Normal School Building
Henry Solomon Lehr arrived in Ada in 1866 with the intention of founding an institution of higher education. He began by teaching the local elementary school with the understanding that he could also recruit older students and use the school building after regular classes. By 1870 his local reputation was established, and sufficient students were enrolled to require a larger facility.
Competition for the campus was fierce among the various sections of Ada. Realizing this, Lehr solicited donations with the stipulation that each $20 gift gave the donor one vote on the placement of the campus. Contributors from the south part of the community won. This meant that not only was the Normal School Building the first building of the Ohio Northern University, but it also helped determine the location of the institution.
The architect for the building was C.M. Palmer of Canton, and a Mr. Wyant of that same city was the general contractor. The first term began at Dr. Lehr’s school on August 14, 1871, but it was not until October 16 that the Normal School Building was ready for the first class of 147 students. Until Hill Building was completed in 1879, the Normal School Building was the only structure on campus.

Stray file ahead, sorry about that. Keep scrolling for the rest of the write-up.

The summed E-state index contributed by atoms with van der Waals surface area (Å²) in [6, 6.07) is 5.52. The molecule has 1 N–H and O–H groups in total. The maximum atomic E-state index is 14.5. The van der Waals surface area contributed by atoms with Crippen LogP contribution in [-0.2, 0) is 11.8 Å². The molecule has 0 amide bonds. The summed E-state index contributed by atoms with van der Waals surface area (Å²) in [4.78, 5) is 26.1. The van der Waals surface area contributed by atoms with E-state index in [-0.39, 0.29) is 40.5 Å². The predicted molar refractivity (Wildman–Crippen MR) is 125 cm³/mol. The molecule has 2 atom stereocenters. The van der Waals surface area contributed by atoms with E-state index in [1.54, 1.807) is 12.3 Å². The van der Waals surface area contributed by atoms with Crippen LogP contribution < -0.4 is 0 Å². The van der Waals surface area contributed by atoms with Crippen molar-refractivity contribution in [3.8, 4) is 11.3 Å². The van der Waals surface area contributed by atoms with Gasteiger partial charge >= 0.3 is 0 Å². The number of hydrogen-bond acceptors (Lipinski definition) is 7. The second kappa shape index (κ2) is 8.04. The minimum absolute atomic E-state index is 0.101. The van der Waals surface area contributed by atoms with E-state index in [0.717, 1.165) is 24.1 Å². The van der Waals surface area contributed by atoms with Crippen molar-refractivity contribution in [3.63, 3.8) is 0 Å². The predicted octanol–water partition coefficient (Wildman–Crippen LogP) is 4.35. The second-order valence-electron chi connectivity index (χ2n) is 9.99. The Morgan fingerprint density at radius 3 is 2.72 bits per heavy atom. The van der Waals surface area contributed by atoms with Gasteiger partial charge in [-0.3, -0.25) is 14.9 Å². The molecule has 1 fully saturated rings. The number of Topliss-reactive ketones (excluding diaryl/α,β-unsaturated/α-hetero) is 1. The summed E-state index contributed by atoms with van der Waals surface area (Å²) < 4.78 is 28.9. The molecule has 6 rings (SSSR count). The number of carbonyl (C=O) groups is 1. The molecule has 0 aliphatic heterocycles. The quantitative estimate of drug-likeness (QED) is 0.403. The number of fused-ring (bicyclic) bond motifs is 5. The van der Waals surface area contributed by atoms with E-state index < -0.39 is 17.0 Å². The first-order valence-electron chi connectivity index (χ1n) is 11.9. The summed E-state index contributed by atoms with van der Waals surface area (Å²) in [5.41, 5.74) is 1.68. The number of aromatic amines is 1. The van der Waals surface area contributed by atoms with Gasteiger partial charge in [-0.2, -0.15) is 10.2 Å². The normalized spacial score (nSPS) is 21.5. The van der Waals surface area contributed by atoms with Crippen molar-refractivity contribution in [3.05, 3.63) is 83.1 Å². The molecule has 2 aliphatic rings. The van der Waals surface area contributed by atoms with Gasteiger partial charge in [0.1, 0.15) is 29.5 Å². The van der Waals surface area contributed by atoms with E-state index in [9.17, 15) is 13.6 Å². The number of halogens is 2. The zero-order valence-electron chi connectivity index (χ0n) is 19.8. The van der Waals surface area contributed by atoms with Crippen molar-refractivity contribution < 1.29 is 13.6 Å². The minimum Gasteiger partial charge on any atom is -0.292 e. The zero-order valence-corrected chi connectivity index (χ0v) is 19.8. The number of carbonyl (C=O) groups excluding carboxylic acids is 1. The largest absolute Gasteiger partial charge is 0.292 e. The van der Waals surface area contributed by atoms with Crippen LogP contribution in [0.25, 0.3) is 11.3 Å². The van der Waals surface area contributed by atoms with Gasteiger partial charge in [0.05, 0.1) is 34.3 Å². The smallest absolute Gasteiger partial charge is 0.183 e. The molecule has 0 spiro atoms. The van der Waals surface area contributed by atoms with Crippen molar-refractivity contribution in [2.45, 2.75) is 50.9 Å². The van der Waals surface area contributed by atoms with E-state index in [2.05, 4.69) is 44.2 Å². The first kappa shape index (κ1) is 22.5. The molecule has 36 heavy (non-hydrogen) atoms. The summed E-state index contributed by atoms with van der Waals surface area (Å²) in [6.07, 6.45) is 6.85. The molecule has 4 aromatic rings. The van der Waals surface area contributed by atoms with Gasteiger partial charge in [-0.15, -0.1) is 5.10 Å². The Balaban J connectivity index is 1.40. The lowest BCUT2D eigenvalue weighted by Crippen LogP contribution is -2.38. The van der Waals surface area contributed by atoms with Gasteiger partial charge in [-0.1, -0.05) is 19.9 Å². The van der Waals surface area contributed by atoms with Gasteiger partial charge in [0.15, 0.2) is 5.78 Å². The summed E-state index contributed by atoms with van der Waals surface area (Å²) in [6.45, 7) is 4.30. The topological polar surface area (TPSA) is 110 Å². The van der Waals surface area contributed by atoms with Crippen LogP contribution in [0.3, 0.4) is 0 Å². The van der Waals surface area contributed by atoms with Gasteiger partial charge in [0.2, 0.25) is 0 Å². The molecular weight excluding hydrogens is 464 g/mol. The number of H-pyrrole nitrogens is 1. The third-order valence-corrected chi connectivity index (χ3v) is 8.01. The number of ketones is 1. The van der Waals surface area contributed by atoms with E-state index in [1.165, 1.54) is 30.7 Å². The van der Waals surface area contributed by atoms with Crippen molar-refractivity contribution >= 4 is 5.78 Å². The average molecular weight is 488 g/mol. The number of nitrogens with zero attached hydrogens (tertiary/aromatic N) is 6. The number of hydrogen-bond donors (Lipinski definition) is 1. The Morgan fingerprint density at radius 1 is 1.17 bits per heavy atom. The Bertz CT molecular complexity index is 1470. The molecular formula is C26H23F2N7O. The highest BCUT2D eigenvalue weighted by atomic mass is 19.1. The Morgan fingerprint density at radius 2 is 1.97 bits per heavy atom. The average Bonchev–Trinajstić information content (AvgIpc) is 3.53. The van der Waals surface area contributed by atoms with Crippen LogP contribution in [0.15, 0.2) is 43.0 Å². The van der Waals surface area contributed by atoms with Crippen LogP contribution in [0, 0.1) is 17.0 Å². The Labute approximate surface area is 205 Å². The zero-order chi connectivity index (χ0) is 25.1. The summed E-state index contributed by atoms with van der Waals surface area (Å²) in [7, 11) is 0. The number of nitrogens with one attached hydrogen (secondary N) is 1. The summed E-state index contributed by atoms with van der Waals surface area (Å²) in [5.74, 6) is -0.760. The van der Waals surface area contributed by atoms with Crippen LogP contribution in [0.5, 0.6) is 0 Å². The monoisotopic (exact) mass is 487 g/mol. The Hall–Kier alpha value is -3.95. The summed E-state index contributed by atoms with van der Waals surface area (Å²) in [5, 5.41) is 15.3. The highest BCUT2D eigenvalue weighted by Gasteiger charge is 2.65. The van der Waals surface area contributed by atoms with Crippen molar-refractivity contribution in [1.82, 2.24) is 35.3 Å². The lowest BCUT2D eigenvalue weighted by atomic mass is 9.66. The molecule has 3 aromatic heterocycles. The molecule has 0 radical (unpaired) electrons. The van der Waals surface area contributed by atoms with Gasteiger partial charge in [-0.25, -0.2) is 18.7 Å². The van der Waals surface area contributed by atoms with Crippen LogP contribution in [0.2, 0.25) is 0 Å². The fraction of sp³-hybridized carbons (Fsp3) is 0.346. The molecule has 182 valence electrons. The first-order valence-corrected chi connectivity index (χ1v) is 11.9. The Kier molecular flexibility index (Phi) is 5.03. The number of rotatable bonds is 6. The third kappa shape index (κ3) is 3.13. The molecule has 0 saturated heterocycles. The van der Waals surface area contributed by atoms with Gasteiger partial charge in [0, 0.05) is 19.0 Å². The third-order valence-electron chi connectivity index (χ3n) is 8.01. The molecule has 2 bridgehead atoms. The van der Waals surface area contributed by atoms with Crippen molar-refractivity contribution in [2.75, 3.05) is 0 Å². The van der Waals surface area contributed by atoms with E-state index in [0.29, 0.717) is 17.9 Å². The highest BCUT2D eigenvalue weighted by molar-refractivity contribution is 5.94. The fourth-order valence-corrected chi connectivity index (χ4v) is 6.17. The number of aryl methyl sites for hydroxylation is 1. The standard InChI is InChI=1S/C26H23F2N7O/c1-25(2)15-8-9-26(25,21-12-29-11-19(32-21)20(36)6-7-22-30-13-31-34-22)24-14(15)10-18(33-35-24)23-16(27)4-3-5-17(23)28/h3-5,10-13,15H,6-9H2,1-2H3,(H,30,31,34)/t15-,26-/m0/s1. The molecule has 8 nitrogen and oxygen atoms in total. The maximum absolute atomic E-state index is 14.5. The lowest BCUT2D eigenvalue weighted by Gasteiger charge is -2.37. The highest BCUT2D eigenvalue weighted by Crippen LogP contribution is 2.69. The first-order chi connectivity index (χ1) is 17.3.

In addition to classrooms and offices, the Normal housed the meeting hall and library of the Adelphian Literary Society. In the 1880’s, newspaper articles mentioned the existence of a university reading room of unspecified extent. By 1911 this had expanded into a library that occupied the entire first floor.
The Normal School Building might have continued to serve the university, but in Spring 1913 it was decided to erect Lehr Memorial along Main Street. As the oldest and smallest structure in the area, the Normal had to go.
Demolition began in late October 1913, but a part of the Normal School Building survived. In May 1914 the corner stone of the new Lehr Memorial was laid. The stone itself was carved from the stairs of old Normal School Building. The principal speaker at the event was former Northern student and later faculty member, Governor Frank Willis. He clearly grasped the significance of both the stone and the occasion when he noted “The stepping stone of the old has become the cornerstone of the new.”